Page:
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View Diary: Next Battle: Bush's Judicial Nominees (102 comments)

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  •  Wrong attitude on judicial nominations (none)
    Why do Democrats so vehemently oppose these judicial candidates? Could it possibly be simply that they take opposing stances on some of today's hot issues, such as abortion? If so, this is the wrong attitude about the courts. The Constitution was meant to, in part, interfere with majoritarian impulses not to bow to them as the Democrats seem to think they now should.
    •  Hey, troll (none)
      I find it rather funny that you mention that "The Constitution was meant to, in part, interfere with majoritarian impulses not to bow to them"  as forcing obeisence to majoritarian impulse is exactly what the Repubs are trying to do by getting rid of the filibuster, the greatest protector of minority rights in the legislative branch of government.  I think you must be standing on your head and everything looks, well, kinda upside-down.  It's the only way to make sense of your comment.   That kind of thinking reminds me of the fellow (true story) who shot his wife because divorce was against his religion.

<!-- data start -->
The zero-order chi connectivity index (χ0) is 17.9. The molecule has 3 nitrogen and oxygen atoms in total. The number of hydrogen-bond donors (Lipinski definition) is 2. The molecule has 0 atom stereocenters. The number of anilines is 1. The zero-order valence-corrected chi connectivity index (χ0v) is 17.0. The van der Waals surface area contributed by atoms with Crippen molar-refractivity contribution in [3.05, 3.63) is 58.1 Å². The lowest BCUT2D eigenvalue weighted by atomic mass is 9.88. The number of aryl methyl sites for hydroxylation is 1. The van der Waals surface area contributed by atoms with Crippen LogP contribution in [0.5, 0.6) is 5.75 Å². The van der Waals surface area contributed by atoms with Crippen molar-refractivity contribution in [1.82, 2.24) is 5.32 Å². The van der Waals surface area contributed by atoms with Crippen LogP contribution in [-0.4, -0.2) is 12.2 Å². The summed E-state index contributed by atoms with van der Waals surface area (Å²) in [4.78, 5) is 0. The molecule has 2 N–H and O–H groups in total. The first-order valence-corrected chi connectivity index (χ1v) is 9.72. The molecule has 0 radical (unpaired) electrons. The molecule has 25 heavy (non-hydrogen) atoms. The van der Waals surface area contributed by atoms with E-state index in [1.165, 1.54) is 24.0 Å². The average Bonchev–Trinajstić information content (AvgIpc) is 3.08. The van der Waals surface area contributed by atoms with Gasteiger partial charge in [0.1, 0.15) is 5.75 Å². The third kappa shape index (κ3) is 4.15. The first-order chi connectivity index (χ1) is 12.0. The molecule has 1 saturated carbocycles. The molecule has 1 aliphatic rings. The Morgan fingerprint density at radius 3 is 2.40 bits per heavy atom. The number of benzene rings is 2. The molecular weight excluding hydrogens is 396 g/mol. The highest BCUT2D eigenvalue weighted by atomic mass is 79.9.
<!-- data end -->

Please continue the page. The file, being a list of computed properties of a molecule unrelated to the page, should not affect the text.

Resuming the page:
Why do you think repubs blocked so many of Clinton's appointees?  Because they took "opposing stances on some of today's hot issues, such as abortion?"  DUH?  But that was okay with you, I guess.  Besides, it's not just their stances that are objectionable, it their lack of qualifications and obvious bias leading to legally unsound decision making.  But bias is fine, as long as it's biased your way, no doubt.

      In case you are unaware of it, the courts are not only defenders of the constitution, but according to their constitutional mandate and settled law, defenders of the people that that constitution represents.  

      I say let's go nuclear!  Let them try to ram this stuff down America's throat and see just who chokes.  It's time to lance this boil.

    •  Dear Troll, (none)
      Opposition to these kinds of judges is not predicated necessarily upon their stance on hot-button issues. Opposition is predicated on the fact that these judges advocate reversing or eroding many of the long held constitutional principles with which the American judicial system has functioned.

      Janice Rogers Brown (Antonin Scalia in a skirt) has questioned the long held legal principle that the 14th Amendment makes the Bill of Rights applicable to the states. This would undo roughly, oh, just over a century of legal precedent, if followed.

      A vast majority of the civil rights advances of the last 60 years were based on the applicability of the 14th Amendment. Brown v. Board is but one.

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